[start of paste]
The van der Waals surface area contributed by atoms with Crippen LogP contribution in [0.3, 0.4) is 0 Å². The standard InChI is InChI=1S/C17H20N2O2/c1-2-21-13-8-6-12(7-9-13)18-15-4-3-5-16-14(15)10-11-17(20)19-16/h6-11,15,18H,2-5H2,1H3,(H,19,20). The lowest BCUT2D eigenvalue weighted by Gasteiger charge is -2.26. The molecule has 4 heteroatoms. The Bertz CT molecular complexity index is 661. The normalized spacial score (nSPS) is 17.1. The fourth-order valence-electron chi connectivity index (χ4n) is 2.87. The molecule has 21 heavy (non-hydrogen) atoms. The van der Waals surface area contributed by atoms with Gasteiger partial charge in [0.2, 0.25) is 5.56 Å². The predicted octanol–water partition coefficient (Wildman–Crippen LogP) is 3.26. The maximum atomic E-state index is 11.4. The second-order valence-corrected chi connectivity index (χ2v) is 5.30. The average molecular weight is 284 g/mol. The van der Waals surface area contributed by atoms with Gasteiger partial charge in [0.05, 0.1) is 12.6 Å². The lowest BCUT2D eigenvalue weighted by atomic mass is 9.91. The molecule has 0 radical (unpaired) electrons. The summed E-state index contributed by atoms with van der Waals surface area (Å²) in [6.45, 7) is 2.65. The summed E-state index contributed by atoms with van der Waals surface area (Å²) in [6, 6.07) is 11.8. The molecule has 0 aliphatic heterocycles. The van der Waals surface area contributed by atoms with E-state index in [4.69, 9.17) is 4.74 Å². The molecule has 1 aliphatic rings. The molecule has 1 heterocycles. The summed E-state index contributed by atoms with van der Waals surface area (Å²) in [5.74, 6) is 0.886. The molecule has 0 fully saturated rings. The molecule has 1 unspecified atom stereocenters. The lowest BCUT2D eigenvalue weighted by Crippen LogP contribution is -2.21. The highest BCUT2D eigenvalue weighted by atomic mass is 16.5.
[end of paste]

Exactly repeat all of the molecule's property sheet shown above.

The van der Waals surface area contributed by atoms with Crippen LogP contribution in [0.3, 0.4) is 0 Å². The standard InChI is InChI=1S/C17H20N2O2/c1-2-21-13-8-6-12(7-9-13)18-15-4-3-5-16-14(15)10-11-17(20)19-16/h6-11,15,18H,2-5H2,1H3,(H,19,20). The lowest BCUT2D eigenvalue weighted by Gasteiger charge is -2.26. The molecule has 4 heteroatoms. The Bertz CT molecular complexity index is 661. The normalized spacial score (nSPS) is 17.1. The fourth-order valence-electron chi connectivity index (χ4n) is 2.87. The molecule has 21 heavy (non-hydrogen) atoms. The van der Waals surface area contributed by atoms with Gasteiger partial charge in [0.2, 0.25) is 5.56 Å². The predicted octanol–water partition coefficient (Wildman–Crippen LogP) is 3.26. The maximum atomic E-state index is 11.4. The second-order valence-corrected chi connectivity index (χ2v) is 5.30. The average molecular weight is 284 g/mol. The van der Waals surface area contributed by atoms with Gasteiger partial charge in [0.05, 0.1) is 12.6 Å². The lowest BCUT2D eigenvalue weighted by atomic mass is 9.91. The molecule has 0 radical (unpaired) electrons. The summed E-state index contributed by atoms with van der Waals surface area (Å²) in [6.45, 7) is 2.65. The summed E-state index contributed by atoms with van der Waals surface area (Å²) in [6, 6.07) is 11.8. The molecule has 0 aliphatic heterocycles. The van der Waals surface area contributed by atoms with E-state index in [4.69, 9.17) is 4.74 Å². The molecule has 1 aliphatic rings. The molecule has 1 heterocycles. The summed E-state index contributed by atoms with van der Waals surface area (Å²) in [5.74, 6) is 0.886. The molecule has 0 fully saturated rings. The molecule has 1 unspecified atom stereocenters. The lowest BCUT2D eigenvalue weighted by Crippen LogP contribution is -2.21. The highest BCUT2D eigenvalue weighted by atomic mass is 16.5.